HOUSTON, TX – When cells reproduce, the internal mechanisms that copy DNA succeed almost every time. Rice University bioscientists have discovered a small detail that helps understand how the process could go wrong.
Their study of the enzymes revealed the presence of a central metal ion essential to DNA replication also appears to be involved in the misincorporation, the faulty order of nucleotides on new strands.
The sighting reported in Nature Communication could help find treatments for genetic mutations and the diseases they cause, including cancer.
Structural rice biologist Yang Gao, graduate student Caleb Chang, and alumnus Christie Lee Luo used time-resolved crystallography to analyze flexible enzymes called polymerases as they bend and twist to rapidly reassemble complete strands of DNA from a pool of C, G, A and T nucleotides.
All proteins involved in DNA replication rely on metal ions – magnesium or manganese – to catalyze the transfer of nucleotides to their proper positions along the strand, but the question of whether there were two or three ions involved has long been a matter of debate.
Rice’s team appears to have settled this by studying a polymerase known as eta, a translesion-synthesizing enzyme that protects against ultraviolet-induced damage. According to the researchers, people with mutations in the poly-eta gene often have a predisposition to xeroderma pigmentosum and skin cancer.
Gao said typical polymerases resemble a right-handed shape, and he views them in terms of the actual hand: “They have a palm domain that contains the active site, a finger domain that closes to interact with the new pair of bases, and a thumb domain that binds primer/template DNA,” he said.
But until now, scientists could only guess at certain details of the well-hidden mechanism by which polymerases do their job, and sometimes fail. The type of time-resolved crystallography used in Gao’s lab allowed researchers to analyze crystallized proteins at 34 intermediate steps to define the positions of their atoms before, during and after DNA synthesis.
“This kinetic reaction is hard to capture because there are a lot of atoms and they are moving very fast,” said Gao, an assistant professor of biosciences who joined Rice as a CPRIT fellow in 2019. “We never knew how atoms move together because spatial information was missing Freezing proteins and a small molecule substrate allows us to capture this catalytic reaction for the first time.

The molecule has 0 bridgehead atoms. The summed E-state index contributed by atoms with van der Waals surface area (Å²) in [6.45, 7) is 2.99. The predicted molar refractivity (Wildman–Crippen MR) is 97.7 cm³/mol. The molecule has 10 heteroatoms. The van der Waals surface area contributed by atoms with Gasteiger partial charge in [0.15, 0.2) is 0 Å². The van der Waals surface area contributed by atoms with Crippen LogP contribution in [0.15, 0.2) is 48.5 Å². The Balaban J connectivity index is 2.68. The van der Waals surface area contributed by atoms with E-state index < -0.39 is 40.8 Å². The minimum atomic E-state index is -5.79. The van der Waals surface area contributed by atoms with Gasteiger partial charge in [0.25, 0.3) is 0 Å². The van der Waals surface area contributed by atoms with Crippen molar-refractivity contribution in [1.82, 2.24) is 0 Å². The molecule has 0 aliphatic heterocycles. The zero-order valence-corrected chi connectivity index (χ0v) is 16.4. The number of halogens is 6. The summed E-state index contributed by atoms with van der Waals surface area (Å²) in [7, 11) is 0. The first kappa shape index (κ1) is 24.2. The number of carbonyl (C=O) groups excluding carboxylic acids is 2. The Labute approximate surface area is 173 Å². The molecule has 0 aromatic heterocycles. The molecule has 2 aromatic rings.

The study led to their theory that the first of eta’s three metal atoms supports nucleotide binding, and the second is the key to keeping the nucleotide and primer on track by stabilizing free nucleotide binding. to the primer located on the existing half of the new strand (aka the substrate). Primers are short strands of DNA that mark where polymerases begin to string together new nucleotides.
“Only when the first two metal ions are in check can the third one come in and drive the reaction home,” Chang said, suggesting the process could be universal among polymerases.
The researchers also noted that poly-eta contains a motif that makes it prone to primer misalignment, which increases the chances of misincorporation.
“It is, first, a basic mechanism of life,” Gao said. “DNA must be copied precisely, and mistakes can lead to human disease. People who study these enzymes know that for DNA synthesis, they always do much, much better than they should, because the amount of energy available to choose the right base pair is very limited.
For Gao, the real takeaway is to prove the ability of time-resolved crystallography to observe an entire catalytic process in atomic detail.
“It allows us to see exactly what is happening in a dynamic catalytic process over time,” he said.
– This press release was originally published on the Rice University website